Valara twisted the rag between her fingers to recover her self-control. No need to ask whom he meant by her, or what promise he referred to. In the weeks before she and Ilse Zhalina had escaped to Mantharah, Ilse had offered to accompany Valara to her homeland. In return, Valara had promised to help Ilse recover the last of Lir’s jewels.
Since then, the jewels had rejoined into one and returned to the magical plane. With Raul most likely dead, there was no reason for Ilse to keep her promise. It was Valara who needed Ilse to confirm Valara’s account of what transpired during her long absence. The council might have named another ruler in these intervening months. It was even possible that certain factions would accuse her of collaborating with the enemy. Ilse Zhalina could testify against that.
“I cannot release her from her promise,” she said shortly. “Not only do I value her advice, I will need a second voice in my own council. Surely you can understand.”
Her palm ached. She rubbed it absentmindedly.
… Lir folded her hands around Valara’s. Toc clasped both of theirs within his. The gods’ lips did not move, but their voices filled the air with rippling tones, like raindrops on a canopy of summer leaves. With a flicker of memory, she saw her two hands plunged into the Agnau’s silvery depths. Three jewels rejoined into one called Ishya, who stepped from Valara’s palm and with every step grew in height, until he, she reached the center of the lake and vanished from sight …
If Valara were still able to work magic, she could transport herself to Morennioù with a breath and a thought. But Lir or Toc had excised her ability for magic, as cleanly as a plain-surgeon’s knife. She no longer possessed any, not even the ability to work the simplest of spells, such as lighting a candle—a clear warning that the gods watched her.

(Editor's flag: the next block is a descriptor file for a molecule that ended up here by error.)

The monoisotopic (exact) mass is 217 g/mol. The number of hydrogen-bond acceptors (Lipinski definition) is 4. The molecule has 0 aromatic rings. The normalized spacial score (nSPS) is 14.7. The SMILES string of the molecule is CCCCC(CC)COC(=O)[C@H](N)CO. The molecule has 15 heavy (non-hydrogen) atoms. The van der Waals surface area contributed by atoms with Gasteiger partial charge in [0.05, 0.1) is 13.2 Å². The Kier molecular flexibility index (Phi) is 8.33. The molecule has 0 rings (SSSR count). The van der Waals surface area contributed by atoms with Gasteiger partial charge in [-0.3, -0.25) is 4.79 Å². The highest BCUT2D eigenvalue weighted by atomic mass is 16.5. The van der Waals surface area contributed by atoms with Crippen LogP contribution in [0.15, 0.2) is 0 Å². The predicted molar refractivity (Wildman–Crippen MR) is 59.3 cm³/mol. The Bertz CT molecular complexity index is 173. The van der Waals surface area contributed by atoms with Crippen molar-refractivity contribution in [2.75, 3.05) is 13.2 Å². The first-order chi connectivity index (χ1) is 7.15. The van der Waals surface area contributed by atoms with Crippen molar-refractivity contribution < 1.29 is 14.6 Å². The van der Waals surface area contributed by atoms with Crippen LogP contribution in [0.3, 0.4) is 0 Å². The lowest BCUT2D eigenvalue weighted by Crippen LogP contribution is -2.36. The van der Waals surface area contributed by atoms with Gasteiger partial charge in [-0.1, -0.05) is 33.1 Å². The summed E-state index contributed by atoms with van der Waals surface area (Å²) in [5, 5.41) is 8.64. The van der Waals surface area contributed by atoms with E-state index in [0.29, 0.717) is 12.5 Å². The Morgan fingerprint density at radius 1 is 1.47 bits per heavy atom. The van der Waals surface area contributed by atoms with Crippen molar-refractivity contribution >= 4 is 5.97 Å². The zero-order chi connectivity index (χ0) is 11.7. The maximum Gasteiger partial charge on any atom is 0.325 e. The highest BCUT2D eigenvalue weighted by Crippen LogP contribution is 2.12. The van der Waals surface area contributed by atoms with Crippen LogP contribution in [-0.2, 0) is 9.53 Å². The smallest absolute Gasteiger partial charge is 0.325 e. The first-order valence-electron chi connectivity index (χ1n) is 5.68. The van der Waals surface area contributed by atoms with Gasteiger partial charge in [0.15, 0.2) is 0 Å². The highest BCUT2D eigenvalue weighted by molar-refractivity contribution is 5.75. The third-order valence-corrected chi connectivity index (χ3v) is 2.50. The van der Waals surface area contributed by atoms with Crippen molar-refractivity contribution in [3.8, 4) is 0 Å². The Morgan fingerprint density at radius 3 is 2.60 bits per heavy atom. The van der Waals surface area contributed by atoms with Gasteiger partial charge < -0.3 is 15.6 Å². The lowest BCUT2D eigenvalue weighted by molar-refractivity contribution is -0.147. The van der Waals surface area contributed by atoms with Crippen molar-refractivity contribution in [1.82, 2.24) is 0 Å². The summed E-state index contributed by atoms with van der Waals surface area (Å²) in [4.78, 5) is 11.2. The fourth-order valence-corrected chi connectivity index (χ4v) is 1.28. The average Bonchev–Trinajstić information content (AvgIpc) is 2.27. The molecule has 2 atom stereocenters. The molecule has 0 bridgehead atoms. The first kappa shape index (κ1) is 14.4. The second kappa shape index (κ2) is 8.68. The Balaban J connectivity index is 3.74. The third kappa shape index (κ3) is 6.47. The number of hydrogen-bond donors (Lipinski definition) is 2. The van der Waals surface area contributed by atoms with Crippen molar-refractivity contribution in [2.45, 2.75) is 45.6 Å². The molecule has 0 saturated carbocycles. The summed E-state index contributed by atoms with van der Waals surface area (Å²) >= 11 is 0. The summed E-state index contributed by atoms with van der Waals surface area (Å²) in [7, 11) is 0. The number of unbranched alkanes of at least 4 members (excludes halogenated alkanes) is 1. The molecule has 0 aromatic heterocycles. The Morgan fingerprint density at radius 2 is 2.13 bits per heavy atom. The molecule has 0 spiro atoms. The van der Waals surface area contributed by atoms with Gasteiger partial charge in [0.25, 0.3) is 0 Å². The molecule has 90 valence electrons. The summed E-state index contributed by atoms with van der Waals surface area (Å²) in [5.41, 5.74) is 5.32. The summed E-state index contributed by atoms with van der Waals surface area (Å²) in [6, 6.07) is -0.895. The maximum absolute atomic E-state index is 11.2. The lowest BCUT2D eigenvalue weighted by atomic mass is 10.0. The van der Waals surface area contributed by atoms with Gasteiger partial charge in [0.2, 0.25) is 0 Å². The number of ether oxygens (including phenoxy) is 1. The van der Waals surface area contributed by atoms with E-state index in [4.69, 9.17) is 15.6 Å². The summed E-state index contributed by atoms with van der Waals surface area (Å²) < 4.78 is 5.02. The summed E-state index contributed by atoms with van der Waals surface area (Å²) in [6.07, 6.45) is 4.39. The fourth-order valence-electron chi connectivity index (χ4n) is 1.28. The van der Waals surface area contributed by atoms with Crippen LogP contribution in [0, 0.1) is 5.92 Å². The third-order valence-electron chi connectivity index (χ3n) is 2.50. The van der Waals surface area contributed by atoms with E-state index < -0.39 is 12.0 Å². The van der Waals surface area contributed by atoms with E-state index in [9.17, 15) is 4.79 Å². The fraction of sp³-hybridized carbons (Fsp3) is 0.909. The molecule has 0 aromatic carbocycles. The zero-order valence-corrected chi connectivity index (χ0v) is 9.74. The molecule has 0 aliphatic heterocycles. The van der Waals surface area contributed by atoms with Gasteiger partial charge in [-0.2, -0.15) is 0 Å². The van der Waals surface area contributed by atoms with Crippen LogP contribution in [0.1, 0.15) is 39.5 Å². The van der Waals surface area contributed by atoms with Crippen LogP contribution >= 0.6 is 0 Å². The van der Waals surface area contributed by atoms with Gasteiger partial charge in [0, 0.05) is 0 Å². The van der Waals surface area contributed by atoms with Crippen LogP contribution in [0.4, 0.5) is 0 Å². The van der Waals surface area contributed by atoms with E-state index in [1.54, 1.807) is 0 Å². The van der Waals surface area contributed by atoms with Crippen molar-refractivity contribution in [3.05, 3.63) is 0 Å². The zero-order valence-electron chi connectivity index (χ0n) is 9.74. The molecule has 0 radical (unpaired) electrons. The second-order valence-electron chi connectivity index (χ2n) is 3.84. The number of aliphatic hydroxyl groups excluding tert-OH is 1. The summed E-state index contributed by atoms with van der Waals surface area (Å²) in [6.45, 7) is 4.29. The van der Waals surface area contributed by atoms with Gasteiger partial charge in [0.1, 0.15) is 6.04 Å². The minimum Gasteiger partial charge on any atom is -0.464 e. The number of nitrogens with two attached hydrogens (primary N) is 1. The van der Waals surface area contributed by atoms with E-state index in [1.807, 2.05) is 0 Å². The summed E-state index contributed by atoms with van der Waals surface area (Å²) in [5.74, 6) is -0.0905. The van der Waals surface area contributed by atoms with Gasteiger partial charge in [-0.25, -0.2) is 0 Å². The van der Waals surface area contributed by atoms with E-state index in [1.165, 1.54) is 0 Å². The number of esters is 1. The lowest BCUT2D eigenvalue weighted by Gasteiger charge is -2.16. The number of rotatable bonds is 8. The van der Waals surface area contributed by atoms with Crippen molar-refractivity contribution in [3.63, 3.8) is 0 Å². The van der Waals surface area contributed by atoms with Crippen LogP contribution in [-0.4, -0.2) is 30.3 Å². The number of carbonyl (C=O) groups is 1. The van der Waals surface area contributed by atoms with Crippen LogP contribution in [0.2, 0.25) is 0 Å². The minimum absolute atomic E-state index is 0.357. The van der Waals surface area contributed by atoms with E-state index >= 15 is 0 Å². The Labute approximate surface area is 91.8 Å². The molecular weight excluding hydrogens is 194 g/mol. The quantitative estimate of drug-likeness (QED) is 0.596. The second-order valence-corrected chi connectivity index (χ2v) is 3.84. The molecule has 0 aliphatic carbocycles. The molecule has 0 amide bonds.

Her council would prefer it. The kings and queens of Morennioù were forbidden to use magic, after all. She might even work the loss into a sign of favor. But in the larger world of kingdoms and politics and negotiations, such a loss would be seen as a weakness.
“It is necessary,” she repeated.
Karasek nodded, but said nothing. For a terrible moment, she wished she could read his thoughts. For an equally terrible moment, she hoped he could not read hers.
* * *
MIRO KARASEK WOKE Ilse a few hours past midnight for her turn at watch. The skies had cleared, true dark had fallen, and the stars were bright pinpoints against the black expanse. Ilse dragged herself from the depths of much-needed sleep and rolled over to one side. Karasek offered her a mug of hot, spiced tea. Ilse downed a swallow, coughed, and drank the rest. Her mind cleared at once. “What is that?”
“A special brew, concocted for soldiers in the garrison. Are you awake now?”
She staggered to her feet. At some point, she had reassumed the coat and cap she had stolen from the dead courier. She fastened the buttons with clumsy fingers.
Miro crouched next to the low-burning fire, his hands splayed as if to capture its warmth. “You had some trouble in the past few weeks,” he said quietly.
Ilse shuddered. “Once. We … I had to kill him.”
“Was he a soldier?”
“A courier, we think.”
She went on to describe their encounter with the solitary man who thought two women alone were defenseless. Ilse had proved him wrong. She had blinded him with magic, then run him through with her sword. Together she and Valara had removed every bit of identification from his body, and examined his saddlebags for further clues. They had found one packet wrapped in oilskin, with a message that contained a report of the king’s death.
“Do you have the packet, or did you burn it?” Miro asked.
Wordlessly, Ilse handed the letter over to Miro, who scanned its contents, then set it aside. For a long interval, he said nothing, but studied the star-speckled skies. He seemed lost in contemplation of some faraway puzzle.
“How do they take the news in the garrisons?” she said at last.